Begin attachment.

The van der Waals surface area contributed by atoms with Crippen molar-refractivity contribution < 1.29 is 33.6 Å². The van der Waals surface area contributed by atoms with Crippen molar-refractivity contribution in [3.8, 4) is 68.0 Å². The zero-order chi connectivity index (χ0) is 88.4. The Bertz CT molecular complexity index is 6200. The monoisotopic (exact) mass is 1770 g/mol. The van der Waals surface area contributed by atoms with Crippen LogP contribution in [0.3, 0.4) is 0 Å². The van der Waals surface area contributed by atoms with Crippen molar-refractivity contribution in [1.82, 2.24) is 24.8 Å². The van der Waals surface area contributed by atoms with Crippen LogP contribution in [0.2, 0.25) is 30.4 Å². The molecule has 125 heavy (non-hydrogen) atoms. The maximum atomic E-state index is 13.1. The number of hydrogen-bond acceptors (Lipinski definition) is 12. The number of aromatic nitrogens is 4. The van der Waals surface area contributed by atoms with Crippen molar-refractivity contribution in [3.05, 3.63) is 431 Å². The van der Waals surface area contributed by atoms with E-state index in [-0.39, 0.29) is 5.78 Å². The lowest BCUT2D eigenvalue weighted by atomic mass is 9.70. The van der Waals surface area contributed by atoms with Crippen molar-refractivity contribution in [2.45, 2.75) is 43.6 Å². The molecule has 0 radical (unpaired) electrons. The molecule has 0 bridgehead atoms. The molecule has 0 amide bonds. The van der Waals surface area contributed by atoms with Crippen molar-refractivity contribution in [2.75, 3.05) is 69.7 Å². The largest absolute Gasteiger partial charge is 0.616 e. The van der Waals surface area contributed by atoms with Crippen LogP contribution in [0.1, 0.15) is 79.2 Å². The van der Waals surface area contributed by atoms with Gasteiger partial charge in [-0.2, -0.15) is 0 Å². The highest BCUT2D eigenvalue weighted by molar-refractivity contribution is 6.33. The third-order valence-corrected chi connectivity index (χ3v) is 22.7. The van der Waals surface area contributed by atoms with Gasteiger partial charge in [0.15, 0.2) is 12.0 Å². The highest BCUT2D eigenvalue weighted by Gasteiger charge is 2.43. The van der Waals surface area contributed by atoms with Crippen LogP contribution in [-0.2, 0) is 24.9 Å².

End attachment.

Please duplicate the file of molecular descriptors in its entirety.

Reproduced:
The van der Waals surface area contributed by atoms with Crippen molar-refractivity contribution < 1.29 is 33.6 Å². The van der Waals surface area contributed by atoms with Crippen molar-refractivity contribution in [3.8, 4) is 68.0 Å². The zero-order chi connectivity index (χ0) is 88.4. The Bertz CT molecular complexity index is 6200. The monoisotopic (exact) mass is 1770 g/mol. The van der Waals surface area contributed by atoms with Crippen LogP contribution in [0.3, 0.4) is 0 Å². The van der Waals surface area contributed by atoms with Crippen molar-refractivity contribution in [1.82, 2.24) is 24.8 Å². The van der Waals surface area contributed by atoms with Crippen LogP contribution in [0.2, 0.25) is 30.4 Å². The molecule has 125 heavy (non-hydrogen) atoms. The maximum atomic E-state index is 13.1. The number of hydrogen-bond acceptors (Lipinski definition) is 12. The number of aromatic nitrogens is 4. The van der Waals surface area contributed by atoms with Crippen molar-refractivity contribution in [3.05, 3.63) is 431 Å². The van der Waals surface area contributed by atoms with E-state index in [-0.39, 0.29) is 5.78 Å². The lowest BCUT2D eigenvalue weighted by atomic mass is 9.70. The van der Waals surface area contributed by atoms with Crippen molar-refractivity contribution in [2.45, 2.75) is 43.6 Å². The molecule has 0 radical (unpaired) electrons. The molecule has 0 bridgehead atoms. The molecule has 0 amide bonds. The van der Waals surface area contributed by atoms with Crippen molar-refractivity contribution in [2.75, 3.05) is 69.7 Å². The largest absolute Gasteiger partial charge is 0.616 e. The van der Waals surface area contributed by atoms with Crippen LogP contribution in [0.1, 0.15) is 79.2 Å². The van der Waals surface area contributed by atoms with Gasteiger partial charge in [-0.2, -0.15) is 0 Å². The highest BCUT2D eigenvalue weighted by molar-refractivity contribution is 6.33. The third-order valence-corrected chi connectivity index (χ3v) is 22.7. The van der Waals surface area contributed by atoms with Gasteiger partial charge in [0.15, 0.2) is 12.0 Å². The highest BCUT2D eigenvalue weighted by Gasteiger charge is 2.43. The van der Waals surface area contributed by atoms with Crippen LogP contribution in [-0.2, 0) is 24.9 Å².